We work to protect and restore the vital ecosystem of the Neponset Estuary.

Our focus is to restore damaged salt marshes and migratory fish runs threatened by filling, dredging, tidal restrictions, dams, and sea level rise.

The Neponset River Estuary is the section of the Neponset where freshwater and saltwater mix, creating a unique natural environment and recreational destination.

Seasonal water levels are replaced by a twice-daily 10-foot change as tides ebb and flow.

The marshes filter stormwater runoff, capture nutrients and sediments, and purify the water. They also serve as a protective bulwark against flooding, as resilient salt marsh soils and grasses dissipate storm surges, protecting both upland organisms and real estate.

The Estuary is home to 600 acres of salt marsh that serve as a nursery for fish and shellfish, a habitat for 200+ species of birds, and a foraging spot for seals, among others.

Historically, the Estuary attracted migratory fish like herring, shad, and alewives that returned to the Neponset from the sea, passing upstream to Walpole each spring, supercharging the food chain, and helping sustain indigenous peoples for thousands of years.

Rainbow Smelt. Photo by Tom Palmer.

An estuary is an area where a river meets the ocean.

Neponset Estuary between Squantum Point in Quincy (r) and the Rainbow Swash gas tank in Dorchester (l). Photo credit marinas.com

Our Plan

The Neponset Estuary, impacted by development, tidal restrictions, and climate change, is a priority for habitat restoration. Our salt marshes have suffered from ditches, dredging, restricted saltwater flow, and invasive plants. Dams have blocked herring and shad from swimming upstream for almost 300 years.

In 2023, we began working with the Town of Milton and the Metropolitan Area Planning Council (MAPC) to develop a Neponset Estuary Climate Advisory Council composed of municipal and state staff, and representatives from community-based organizations to discuss climate resilience and the role of nature-based solutions.

Salt Marsh

We are also working to get an updated assessment of the salt marsh conditions across the Estuary, update climate modeling and marsh migration, and re-evaluate the status of the Baker Dam in light of the Lower Neponset Superfund and potential flooding issues.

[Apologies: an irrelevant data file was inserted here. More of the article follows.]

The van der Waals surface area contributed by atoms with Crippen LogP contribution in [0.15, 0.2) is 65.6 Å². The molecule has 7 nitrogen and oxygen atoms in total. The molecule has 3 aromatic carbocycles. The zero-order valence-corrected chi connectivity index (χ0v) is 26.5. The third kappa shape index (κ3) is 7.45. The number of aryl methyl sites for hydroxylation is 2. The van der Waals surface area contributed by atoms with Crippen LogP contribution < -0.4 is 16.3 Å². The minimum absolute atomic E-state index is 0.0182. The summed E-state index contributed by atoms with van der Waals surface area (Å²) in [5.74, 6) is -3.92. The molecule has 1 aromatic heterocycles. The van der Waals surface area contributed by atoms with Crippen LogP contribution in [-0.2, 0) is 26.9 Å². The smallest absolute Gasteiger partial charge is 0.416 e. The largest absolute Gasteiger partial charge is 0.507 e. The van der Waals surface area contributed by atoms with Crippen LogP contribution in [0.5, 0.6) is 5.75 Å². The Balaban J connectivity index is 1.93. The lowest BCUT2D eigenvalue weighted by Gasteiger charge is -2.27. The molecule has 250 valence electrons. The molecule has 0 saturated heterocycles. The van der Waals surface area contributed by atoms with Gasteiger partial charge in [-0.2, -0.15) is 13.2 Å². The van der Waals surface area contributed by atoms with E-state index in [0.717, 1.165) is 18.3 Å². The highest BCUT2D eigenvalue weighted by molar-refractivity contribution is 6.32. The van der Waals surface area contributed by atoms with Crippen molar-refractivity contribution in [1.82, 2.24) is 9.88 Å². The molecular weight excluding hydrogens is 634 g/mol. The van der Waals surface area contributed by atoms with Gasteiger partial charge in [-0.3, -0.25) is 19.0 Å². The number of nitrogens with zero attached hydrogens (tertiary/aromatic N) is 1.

Invasive phragmites plant
Salt marsh ditch

For more information about our Estuary Program, please contact NepRWA River Restoration Director, Sean McCanty, at mccanty@neponset.org


A History of Conservation Efforts

Nature thrives in the Neponset River Watershed even though the filling, dredging, damming, and polluting that come with 400 years of industrialization and development have taken their toll.

Despite its proximity to Boston, many of the estuary’s open spaces and habitats are still intact, thanks to earlier generations of conservation leaders, like Charles Eliot, founder of the Metropolitan District Commission, who recognized the need to protect the Neponset’s marshes more than 100 years ago.

More recently, “early” NepRWA leaders, like Elizabeth Houghton and John Cronin, helped block highway and “wetland reclamation” projects in the 1960s that would have paved thousands of acres of natural spaces.

Read about about past salt marsh restoration programs.

Restored Salt marsh in the Neponset Estuary. Photo by Tom Palmer.

Explore the Estuary!

A great way to experience the Neponset Estuary is to paddle it. We recommend paddling at mid to high tide, launching from Milton Landing or DCR Neponset Park in Dorchester.

Order a paddler’s guide to help you explore even more of the Estuary and the Neponset River. The guide is FREE for NepRWA members!

Get your guide at neponset.org/paddlersguide

View of the Neponset Estuary and Gulliver’s Creek, at Rt 93 and Granite Ave. The River meanders here between Milton, Dorchester, and Quincy.
An Egret explores the Neponset River Estuary in Quincy
Great Egret in the Neponset Estuary. Photo by Sean McCanty.